Obviously, this does not remove the fundamental ideological opposition between Christianity and Communism. Do not ignore the current intensification of the campaign against the Church and the Faith in the Soviet Union. Nothing is more opposed to the freedom of the children of God than this atmosphere of propoganda and fear. . .

GM: The Roman Church seems to find several difficulties in keep­ing in contact with the working masses and the intellectual elite. Does the Orthodox Church encounter the same difficulties, or does she have dif­ferent problems?

ABP. ANTHONY: There are two rea­sons why in the west the working mass­es and the intellectual elite have drifted away from the Churches. First, the Church speaks a conventional language which belongs to no one and which Pas­tor Roland de Pury calls “le patois de “Canaan” (the dialect of Canaan). Sec­ond, the Church tries to meet these men on their own ground, while the Church’s true vocation is to introduce a new dimension which changes the whole perspective of everything.

Men thirst for a spiritual life, for an interior life in which they can find God. On this point, we must be “integrators,” and never forget that we preach the Gospel and nothing else.

But if we wish men to believe, it is not enough to preach; it is necessary to live. In the West, Christianity has be­come too much an affair of classes: the proletariat has lost God while the bourgeoisie remains Christian or at least goes thru the motions.

In Russia, the Faith is something very personal and dangerous, as the line of demarcation varies: in some families, certain people are practicing Christians and others are militant athe­ists. The Russian reality is a very complex picture of unbelievers, believ­ers, half-believers, and searchers.

G.M.: The Church speaks of peace a good deal. Do you not think, Monsignor, that this fear of the Apocalypse shows a spiritual shallowness among Christians of today in striking contrast to the fervour of the first Christians, who lived in joyous expectation of the Parousia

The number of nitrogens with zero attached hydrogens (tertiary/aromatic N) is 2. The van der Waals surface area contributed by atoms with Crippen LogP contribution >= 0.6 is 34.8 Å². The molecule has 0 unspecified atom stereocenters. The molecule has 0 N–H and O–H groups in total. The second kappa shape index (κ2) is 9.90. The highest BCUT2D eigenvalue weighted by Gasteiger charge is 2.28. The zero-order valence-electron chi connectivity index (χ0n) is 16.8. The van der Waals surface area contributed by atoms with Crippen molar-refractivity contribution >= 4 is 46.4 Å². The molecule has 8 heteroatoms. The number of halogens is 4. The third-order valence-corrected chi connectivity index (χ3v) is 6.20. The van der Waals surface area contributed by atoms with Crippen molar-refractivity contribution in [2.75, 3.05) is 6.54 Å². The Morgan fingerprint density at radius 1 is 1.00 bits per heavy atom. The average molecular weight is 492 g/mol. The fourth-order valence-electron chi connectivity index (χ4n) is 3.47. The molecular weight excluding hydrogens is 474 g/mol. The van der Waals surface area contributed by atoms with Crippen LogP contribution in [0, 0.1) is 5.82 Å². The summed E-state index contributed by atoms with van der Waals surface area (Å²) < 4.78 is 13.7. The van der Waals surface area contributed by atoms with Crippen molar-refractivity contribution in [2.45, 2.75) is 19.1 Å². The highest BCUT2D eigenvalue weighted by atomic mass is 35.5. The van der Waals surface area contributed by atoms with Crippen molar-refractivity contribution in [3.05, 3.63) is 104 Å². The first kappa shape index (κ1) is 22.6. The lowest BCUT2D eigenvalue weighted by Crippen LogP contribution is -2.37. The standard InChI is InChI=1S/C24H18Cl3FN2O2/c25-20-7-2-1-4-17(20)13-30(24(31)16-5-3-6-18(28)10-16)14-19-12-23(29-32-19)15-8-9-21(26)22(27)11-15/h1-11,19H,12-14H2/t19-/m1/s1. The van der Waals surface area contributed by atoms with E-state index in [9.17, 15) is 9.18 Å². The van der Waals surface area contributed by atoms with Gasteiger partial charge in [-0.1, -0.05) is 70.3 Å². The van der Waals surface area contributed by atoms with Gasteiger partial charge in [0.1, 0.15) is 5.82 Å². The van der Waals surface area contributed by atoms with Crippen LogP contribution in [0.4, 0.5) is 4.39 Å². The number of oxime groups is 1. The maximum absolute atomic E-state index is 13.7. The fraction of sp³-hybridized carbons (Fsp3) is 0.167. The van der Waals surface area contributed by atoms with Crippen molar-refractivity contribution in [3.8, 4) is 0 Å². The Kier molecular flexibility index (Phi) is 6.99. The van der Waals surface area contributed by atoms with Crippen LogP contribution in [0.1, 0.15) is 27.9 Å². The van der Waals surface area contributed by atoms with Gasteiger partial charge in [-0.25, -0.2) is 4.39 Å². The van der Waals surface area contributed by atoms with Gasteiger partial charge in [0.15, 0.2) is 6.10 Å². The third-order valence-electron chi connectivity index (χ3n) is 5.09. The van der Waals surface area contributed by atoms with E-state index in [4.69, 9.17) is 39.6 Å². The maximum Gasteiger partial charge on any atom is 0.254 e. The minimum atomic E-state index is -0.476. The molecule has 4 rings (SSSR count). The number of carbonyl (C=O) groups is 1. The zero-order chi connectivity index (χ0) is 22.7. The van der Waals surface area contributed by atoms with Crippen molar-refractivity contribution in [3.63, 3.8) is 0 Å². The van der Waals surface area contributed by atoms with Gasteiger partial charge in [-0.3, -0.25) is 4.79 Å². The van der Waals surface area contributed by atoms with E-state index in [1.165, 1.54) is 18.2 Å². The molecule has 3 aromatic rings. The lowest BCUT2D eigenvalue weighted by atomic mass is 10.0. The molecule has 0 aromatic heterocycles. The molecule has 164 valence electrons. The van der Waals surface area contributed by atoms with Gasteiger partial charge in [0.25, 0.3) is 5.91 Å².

ABP. ANTHONY: There is a danger in both attitudes. Christ said to us very clearly: “Do not be alarmed when you hear of wars, and rumours of wars” (Mark XII7).  But at the same time we must have compassion for all human suffering; the Christian cannot be indifferent to the problems here on earth. Do not forget that Christ, in His Incarnation, experienced all the anguishes of man: Fear, Lone­liness, and Despair were there in the Garden of Olives and on Golgotha. What is important is to seek the King­dom of God and His justice.

G.M.: Monsignor, what are the tasks at present of the Orthodox Church?

ABP. ANTHONY: Orthodoxy must present herself to the heart of the mod­ern world; she must become the “to­day of God” (Pastor Schutz) and she must speak the language of the west. Orthodoxy must cast aside her exotic­ism and folklore. She needs laymen who are cultivated and integrated into the West, and who will be a presence of Orthodoxy as eternal Truth and eter­nal Life. We must witness that the Orthodox Church is not a local Church, limited geographically and historically to the greco-Russian world, but the one Holy Catholic and Apostolic Church which we confess in the Credo.

G.M.: To end this interview, for which I sincerely thank you, let me ask you; Monsignor, what is the deep meaning of the ceremonies marking the millenium of Mount Athos?

APB. ANTHONY: These ceremonies must not be considered as merely a pretext for spectacular manifestations or sumptuous liturgies; they must be thought of as a great meeting of pray­er. So, this is what is important: we have there a place which for a thousand years has been wholely consecrat­ed to prayer. This prayer, said on the holy Mountain which is the very heart of Orthodoxy, will be the prayer of all the autocephalous Churches, of all the Orthodox world. Sometimes the Church is reproached for not being more active in her campaign against the forces of evil. But the Church is neither an army nor a propaganda agency. The Church is the Christian people in prayer. The monks of Mount Athos, who are nourished by God alone, bear the strongest witness in the modern world of the objective existence God and the total value of prayer. In going to Athos we are not looking for anything else. We shall meet each other in the essential, in the only necessity, besides which all else is nothing.

               Published: Combat, 20 June, 1963